Oratory Life

“ The teachers are nice and the people really friendly.
Year 11 Pupil

Most boys come to The Oratory at 13+ and go straight into one of the four senior houses. They begin their academic studies in the Third Form (Year 9) and all follow a common curriculum covering a wide range of subjects.

However, a significant number of boys enter at 11+ and spend their first two years in St Philip House, (Lower School), before joining a senior house in the Third Form. In their first year they will have most of their classes in St Philip House, but will be taught Science, Art, CDT, IT and Physical Education in the specialist facilities of the main school. In their second year, boys go to the senior part of the school for all classes.

In the Fourth and Fifth Forms (Years 10 and 11) boys prepare to sit their GCSEs. Although certain subjects are compulsory, boys may choose their options from about the twenty which are available. Before the final decision about which subjects to study is made, discussions are held between the parents, boy, subject/teachers and Housemaster.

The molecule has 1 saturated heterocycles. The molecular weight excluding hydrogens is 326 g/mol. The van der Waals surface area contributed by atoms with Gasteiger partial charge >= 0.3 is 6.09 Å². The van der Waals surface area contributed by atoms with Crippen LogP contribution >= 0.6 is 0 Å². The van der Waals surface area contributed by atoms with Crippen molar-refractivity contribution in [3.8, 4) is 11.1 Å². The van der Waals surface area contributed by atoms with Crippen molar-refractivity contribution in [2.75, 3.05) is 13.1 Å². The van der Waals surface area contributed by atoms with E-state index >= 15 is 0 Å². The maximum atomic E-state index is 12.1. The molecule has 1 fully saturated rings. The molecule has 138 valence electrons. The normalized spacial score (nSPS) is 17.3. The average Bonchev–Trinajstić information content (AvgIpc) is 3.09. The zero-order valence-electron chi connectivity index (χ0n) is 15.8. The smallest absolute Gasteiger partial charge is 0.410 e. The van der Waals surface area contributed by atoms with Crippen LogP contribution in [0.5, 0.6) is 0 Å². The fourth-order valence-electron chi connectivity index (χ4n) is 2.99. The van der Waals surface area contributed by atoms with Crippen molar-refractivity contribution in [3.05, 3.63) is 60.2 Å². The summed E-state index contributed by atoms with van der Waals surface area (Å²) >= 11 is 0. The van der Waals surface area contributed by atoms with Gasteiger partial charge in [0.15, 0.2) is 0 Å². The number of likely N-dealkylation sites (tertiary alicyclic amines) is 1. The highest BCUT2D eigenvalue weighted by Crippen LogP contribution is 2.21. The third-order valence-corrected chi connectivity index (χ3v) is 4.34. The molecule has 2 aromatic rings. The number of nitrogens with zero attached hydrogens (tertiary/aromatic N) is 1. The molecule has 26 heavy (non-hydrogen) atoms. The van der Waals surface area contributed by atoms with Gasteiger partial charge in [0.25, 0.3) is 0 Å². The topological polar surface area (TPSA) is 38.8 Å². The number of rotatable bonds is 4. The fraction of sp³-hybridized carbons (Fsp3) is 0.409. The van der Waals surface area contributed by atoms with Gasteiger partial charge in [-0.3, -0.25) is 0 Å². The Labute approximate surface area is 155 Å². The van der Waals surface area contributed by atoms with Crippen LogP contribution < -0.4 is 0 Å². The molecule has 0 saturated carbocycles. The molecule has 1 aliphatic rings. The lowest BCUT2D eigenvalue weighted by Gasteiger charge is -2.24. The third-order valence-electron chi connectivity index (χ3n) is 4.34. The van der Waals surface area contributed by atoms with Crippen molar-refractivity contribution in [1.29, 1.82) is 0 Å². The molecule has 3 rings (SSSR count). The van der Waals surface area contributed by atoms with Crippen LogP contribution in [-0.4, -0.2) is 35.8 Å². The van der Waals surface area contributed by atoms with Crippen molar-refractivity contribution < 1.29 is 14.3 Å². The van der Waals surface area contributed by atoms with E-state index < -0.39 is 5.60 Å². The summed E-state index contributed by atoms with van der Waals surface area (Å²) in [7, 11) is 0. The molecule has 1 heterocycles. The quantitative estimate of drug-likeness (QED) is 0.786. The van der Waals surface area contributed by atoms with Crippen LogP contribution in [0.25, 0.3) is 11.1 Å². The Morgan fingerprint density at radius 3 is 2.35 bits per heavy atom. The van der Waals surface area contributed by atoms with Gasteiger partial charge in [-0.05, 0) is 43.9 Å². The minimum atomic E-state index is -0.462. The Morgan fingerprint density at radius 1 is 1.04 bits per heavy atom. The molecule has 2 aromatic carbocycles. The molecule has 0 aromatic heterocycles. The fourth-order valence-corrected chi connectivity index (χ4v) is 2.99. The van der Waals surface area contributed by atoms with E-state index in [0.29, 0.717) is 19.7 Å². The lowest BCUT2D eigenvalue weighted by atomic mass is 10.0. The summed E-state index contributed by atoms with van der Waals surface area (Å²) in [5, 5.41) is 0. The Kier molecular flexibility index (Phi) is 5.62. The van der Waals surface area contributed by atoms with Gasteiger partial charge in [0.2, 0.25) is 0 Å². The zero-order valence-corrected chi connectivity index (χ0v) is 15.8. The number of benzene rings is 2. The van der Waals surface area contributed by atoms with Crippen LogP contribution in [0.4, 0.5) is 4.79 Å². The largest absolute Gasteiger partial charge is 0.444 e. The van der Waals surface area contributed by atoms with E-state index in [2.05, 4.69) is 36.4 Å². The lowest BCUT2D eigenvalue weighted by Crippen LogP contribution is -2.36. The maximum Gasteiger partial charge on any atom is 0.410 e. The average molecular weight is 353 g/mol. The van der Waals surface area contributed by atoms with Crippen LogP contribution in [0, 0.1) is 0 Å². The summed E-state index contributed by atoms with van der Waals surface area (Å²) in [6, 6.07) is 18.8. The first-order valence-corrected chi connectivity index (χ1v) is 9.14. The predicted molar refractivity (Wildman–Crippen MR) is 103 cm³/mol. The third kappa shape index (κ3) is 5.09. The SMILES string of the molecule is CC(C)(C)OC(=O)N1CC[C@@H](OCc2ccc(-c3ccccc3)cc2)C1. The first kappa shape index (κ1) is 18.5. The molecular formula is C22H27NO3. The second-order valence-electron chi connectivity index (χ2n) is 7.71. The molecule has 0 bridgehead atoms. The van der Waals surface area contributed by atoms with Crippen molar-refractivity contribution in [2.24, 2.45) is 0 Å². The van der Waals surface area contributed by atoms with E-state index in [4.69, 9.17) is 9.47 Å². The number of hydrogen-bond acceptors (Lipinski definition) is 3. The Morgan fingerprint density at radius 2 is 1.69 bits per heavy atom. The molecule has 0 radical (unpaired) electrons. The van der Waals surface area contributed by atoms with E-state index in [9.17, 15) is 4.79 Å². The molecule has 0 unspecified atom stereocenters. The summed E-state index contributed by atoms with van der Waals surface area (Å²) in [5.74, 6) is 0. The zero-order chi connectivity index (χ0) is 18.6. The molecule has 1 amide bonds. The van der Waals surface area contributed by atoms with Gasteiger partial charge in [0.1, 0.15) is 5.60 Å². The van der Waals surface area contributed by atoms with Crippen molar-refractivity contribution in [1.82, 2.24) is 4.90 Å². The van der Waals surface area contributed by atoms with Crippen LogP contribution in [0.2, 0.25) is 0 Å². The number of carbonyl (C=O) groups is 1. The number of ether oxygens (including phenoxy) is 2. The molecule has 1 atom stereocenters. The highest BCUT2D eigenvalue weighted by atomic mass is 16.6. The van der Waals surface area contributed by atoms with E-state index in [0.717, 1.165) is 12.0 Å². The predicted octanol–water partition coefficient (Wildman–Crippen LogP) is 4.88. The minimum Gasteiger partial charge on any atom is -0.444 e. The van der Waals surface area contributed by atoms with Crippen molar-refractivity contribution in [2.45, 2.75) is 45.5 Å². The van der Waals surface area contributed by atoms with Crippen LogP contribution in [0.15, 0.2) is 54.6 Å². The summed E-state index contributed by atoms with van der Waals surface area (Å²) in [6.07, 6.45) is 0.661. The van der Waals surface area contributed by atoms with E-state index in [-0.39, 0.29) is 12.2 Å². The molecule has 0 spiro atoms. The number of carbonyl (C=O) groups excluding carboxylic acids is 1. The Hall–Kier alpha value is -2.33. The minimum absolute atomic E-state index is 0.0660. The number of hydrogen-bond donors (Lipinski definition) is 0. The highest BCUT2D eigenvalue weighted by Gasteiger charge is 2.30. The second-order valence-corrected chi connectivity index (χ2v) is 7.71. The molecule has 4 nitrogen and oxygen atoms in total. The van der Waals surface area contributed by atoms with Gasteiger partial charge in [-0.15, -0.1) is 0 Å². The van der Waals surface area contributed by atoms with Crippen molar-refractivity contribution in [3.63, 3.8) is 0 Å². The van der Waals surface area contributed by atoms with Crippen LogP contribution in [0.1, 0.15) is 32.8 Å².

In the Sixth Form boys may choose from more than twenty five subjects and, with our flexible timetable, many different subject combinations are possible. For example, some boys opt to study the sciences and some purely arts, while many select a mixture of arts and sciences. The advice of the Careers Master may also be sought in order to ensure that university entrance requirements are satisfied.

Life in the school, at this stage, is particularly busy with all the responsibilities that seniority brings. House duties, mentoring and leadership skills all help to round off boys’ education and prepare them for university life.

All boys at The Oratory are encouraged to have a ‘can do’ attitude. Days are full with academic study, sport, music, and areas of particular interest such as CCF or drama.  Boys are expected to deal with incorporating as many of these areas as they can into a day’s work schedule. Lessons followed by a hard row on the River Thames, followed by a dress rehearsal for the latest play, or choir practice, is just one example of a very full day.